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Quoting Weather456:


We just gotta hope for the best



Imo at this point any storm that would affect you would be like Omar and Lenny, West to East. The W Caribbean looks ominous.
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I'm just a lurker but it sure seems like x-Fred is flaring up quite a bit today! Any of the experts on here thinking their might be a chance of development? I see Dr. Master's doesn't think so. I was thinking about how fast TS Gaston-later Hurricane Gaston developed off of the SC coast a few years back.
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Things are getting really really bad in the Atlanta area.
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Quoting BurnedAfterPosting:
Here is an interesting thought though

what if we were to get a strong October storm this year, only 1 and the year ended with 7 named storms officially

but that storm in October did major damage somewhere either in the Caribbean or United States. What would downcasters say then?


We just gotta hope for the best

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Thanks for sharing, Cookiethief. It is hard to imagine the fear if you haven't gone through a bad one like Hugo.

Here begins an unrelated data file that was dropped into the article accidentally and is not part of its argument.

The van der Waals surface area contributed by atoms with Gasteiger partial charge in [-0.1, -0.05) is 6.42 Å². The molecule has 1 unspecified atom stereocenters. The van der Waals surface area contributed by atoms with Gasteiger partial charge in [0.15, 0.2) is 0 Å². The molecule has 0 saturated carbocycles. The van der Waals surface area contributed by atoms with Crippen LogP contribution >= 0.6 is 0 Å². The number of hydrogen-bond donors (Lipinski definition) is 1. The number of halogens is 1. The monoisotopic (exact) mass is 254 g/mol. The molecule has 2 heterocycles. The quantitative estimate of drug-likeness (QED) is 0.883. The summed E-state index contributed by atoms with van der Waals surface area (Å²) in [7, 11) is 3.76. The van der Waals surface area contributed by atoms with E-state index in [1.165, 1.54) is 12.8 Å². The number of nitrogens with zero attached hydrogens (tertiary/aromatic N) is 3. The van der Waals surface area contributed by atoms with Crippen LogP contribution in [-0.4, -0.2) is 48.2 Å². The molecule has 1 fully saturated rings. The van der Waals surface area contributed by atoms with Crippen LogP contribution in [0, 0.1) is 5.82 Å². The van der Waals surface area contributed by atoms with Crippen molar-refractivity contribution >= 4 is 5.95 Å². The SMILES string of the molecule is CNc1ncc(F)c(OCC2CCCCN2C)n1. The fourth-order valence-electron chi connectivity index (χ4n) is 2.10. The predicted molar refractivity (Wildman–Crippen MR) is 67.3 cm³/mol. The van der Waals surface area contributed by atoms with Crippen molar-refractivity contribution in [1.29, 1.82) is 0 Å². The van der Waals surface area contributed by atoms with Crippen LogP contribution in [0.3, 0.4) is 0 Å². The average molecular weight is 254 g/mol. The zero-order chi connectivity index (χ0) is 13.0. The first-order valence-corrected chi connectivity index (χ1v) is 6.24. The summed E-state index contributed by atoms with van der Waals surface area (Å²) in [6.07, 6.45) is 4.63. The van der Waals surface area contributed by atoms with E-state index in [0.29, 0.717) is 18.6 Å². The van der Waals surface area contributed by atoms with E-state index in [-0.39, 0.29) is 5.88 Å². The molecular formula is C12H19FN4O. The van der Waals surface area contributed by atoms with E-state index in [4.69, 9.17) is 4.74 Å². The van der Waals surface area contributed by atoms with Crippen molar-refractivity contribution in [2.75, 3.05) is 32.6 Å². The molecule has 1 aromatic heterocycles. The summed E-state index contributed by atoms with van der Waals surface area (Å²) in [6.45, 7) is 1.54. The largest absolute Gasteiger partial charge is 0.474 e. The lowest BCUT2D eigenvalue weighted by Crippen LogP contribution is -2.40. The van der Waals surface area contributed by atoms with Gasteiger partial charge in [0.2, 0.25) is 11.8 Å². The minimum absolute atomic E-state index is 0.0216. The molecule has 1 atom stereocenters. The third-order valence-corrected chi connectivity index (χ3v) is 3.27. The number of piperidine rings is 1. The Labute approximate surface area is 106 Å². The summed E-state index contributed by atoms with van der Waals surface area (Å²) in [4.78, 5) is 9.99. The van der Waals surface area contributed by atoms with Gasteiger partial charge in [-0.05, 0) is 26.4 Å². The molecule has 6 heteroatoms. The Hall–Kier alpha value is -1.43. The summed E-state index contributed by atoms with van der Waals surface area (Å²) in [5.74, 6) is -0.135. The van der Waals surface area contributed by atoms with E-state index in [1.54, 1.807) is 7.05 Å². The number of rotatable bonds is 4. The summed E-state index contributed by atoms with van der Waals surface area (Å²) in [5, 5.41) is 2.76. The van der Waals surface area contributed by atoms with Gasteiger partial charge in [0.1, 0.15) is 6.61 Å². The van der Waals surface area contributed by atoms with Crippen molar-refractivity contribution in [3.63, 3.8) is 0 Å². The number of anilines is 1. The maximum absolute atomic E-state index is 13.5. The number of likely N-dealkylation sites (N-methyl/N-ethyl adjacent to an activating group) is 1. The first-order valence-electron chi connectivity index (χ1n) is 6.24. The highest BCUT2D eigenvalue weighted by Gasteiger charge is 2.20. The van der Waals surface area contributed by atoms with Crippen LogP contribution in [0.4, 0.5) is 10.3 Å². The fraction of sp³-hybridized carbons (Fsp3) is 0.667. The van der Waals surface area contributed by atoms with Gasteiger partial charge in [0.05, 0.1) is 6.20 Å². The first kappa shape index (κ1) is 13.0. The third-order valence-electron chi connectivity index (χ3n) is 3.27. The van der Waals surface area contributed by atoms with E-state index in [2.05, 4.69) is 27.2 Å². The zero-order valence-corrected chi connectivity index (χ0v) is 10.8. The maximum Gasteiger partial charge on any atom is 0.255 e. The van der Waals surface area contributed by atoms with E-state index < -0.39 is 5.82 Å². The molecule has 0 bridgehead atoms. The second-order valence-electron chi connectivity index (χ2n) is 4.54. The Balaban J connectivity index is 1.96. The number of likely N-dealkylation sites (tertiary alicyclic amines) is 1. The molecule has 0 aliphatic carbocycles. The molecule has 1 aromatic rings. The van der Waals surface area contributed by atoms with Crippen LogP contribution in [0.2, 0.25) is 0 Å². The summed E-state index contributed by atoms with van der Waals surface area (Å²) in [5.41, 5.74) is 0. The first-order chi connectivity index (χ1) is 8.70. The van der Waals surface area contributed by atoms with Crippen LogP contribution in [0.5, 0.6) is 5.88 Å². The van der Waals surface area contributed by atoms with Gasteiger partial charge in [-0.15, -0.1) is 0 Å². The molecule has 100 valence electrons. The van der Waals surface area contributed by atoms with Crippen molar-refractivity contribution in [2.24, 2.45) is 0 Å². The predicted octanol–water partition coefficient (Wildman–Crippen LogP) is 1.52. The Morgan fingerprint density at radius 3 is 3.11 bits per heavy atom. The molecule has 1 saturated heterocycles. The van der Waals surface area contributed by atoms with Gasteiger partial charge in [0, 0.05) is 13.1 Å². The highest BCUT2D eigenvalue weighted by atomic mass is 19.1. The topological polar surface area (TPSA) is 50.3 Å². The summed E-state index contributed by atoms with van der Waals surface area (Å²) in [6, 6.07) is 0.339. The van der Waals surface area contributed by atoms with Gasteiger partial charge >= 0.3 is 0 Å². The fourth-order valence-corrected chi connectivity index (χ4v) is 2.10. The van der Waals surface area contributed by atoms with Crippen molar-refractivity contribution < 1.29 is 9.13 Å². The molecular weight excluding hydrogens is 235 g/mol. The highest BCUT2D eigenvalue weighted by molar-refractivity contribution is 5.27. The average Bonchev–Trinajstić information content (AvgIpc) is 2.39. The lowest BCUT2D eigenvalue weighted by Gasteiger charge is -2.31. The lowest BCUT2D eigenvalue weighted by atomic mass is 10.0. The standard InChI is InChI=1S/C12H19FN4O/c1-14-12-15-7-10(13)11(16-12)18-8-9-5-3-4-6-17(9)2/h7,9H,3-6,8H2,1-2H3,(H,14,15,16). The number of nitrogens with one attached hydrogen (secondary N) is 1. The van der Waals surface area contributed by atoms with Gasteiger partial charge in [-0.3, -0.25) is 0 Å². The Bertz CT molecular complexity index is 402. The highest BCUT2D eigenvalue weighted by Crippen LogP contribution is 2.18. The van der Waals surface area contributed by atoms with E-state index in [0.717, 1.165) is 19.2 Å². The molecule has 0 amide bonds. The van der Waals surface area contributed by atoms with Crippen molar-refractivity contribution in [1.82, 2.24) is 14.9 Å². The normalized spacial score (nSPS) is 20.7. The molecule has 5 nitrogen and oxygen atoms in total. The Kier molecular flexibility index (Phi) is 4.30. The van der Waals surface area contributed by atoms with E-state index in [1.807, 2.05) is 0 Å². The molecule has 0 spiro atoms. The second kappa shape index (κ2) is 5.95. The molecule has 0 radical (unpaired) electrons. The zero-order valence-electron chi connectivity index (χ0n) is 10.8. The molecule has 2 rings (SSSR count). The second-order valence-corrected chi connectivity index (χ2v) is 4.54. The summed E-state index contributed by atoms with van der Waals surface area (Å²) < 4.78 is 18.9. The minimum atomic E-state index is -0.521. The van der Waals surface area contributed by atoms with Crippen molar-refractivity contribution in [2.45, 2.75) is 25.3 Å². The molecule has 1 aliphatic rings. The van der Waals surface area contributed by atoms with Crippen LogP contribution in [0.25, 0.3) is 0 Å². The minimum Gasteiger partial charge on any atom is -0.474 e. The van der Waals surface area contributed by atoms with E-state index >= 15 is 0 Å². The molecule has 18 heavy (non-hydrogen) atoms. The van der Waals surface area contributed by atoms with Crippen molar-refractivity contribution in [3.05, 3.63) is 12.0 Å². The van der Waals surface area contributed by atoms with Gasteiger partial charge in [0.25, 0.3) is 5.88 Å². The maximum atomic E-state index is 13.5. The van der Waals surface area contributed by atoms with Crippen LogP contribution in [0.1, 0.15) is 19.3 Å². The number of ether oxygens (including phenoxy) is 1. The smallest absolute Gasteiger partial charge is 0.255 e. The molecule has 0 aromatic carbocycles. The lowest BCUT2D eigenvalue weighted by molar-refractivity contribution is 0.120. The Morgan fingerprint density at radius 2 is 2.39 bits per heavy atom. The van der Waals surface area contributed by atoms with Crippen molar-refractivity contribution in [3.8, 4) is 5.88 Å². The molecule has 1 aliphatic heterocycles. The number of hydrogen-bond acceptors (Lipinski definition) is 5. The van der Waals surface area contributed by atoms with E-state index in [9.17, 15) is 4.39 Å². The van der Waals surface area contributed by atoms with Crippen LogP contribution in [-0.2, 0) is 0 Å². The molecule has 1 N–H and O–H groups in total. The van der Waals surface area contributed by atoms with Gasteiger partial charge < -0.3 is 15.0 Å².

Meanwhile, all's weak in the CATL.

Vorticity
Member Since: July 11, 2006 Posts: 14 Comments: 11317
Quoting BurnedAfterPosting:
Here is an interesting thought though

what if we were to get a strong October storm this year, only 1 and the year ended with 7 named storms officially

but that storm in October did major damage somewhere either in the Caribbean or United States. What would downcasters say then?
Quoting BurnedAfterPosting:
Here is an interesting thought though

what if we were to get a strong October storm this year, only 1 and the year ended with 7 named storms officially

but that storm in October did major damage somewhere either in the Caribbean or United States. What would downcasters say then?


Your right!! It only takes one! We are definitely not out of the woods yet!
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The 2009 Hurricane Season was also a blessing in disguise. My economy along with you guys in the USA is in downturn and a hurricane weaker than Georges would inflict twice the damage.

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2009 is also a negative anomaly as 2005 was a positive anomaly.

The chances of next year being another 2009/2005 are slim to none.

The first signs of an active 2010 is to watch the Southern Hemisphere and WPAC season next winter and spring.
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I am a professional lurker but I will decloak for Hugo's anniversary.

I rode out the storm in Roper Hospital on the 4th floor of the building as a young (thin) nurse. The roar of that storm is something I will never forget. Even inside that massive building, we had to yell to each other to be heard over the wind.